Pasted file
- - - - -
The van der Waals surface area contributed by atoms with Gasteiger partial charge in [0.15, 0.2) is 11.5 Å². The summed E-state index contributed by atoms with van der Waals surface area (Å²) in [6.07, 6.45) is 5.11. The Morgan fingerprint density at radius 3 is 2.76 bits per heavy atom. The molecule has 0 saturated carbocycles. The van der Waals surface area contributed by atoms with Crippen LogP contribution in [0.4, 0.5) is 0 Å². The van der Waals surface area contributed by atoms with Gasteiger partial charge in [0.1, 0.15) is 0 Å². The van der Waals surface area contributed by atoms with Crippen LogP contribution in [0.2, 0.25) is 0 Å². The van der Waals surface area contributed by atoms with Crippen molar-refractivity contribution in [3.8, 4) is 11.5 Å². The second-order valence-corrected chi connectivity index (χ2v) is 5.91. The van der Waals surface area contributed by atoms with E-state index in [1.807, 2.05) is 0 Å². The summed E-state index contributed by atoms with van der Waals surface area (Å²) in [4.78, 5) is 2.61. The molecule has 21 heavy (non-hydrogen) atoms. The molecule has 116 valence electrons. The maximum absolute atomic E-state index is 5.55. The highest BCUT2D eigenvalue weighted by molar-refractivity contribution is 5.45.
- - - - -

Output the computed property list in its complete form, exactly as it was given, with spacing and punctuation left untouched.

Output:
The van der Waals surface area contributed by atoms with Gasteiger partial charge in [0.15, 0.2) is 11.5 Å². The summed E-state index contributed by atoms with van der Waals surface area (Å²) in [6.07, 6.45) is 5.11. The Morgan fingerprint density at radius 3 is 2.76 bits per heavy atom. The molecule has 0 saturated carbocycles. The van der Waals surface area contributed by atoms with Crippen LogP contribution in [0.4, 0.5) is 0 Å². The van der Waals surface area contributed by atoms with Gasteiger partial charge in [0.1, 0.15) is 0 Å². The van der Waals surface area contributed by atoms with Crippen LogP contribution in [0.2, 0.25) is 0 Å². The van der Waals surface area contributed by atoms with Crippen molar-refractivity contribution in [3.8, 4) is 11.5 Å². The second-order valence-corrected chi connectivity index (χ2v) is 5.91. The van der Waals surface area contributed by atoms with E-state index in [1.807, 2.05) is 0 Å². The summed E-state index contributed by atoms with van der Waals surface area (Å²) in [4.78, 5) is 2.61. The molecule has 21 heavy (non-hydrogen) atoms. The molecule has 116 valence electrons. The maximum absolute atomic E-state index is 5.55. The highest BCUT2D eigenvalue weighted by molar-refractivity contribution is 5.45.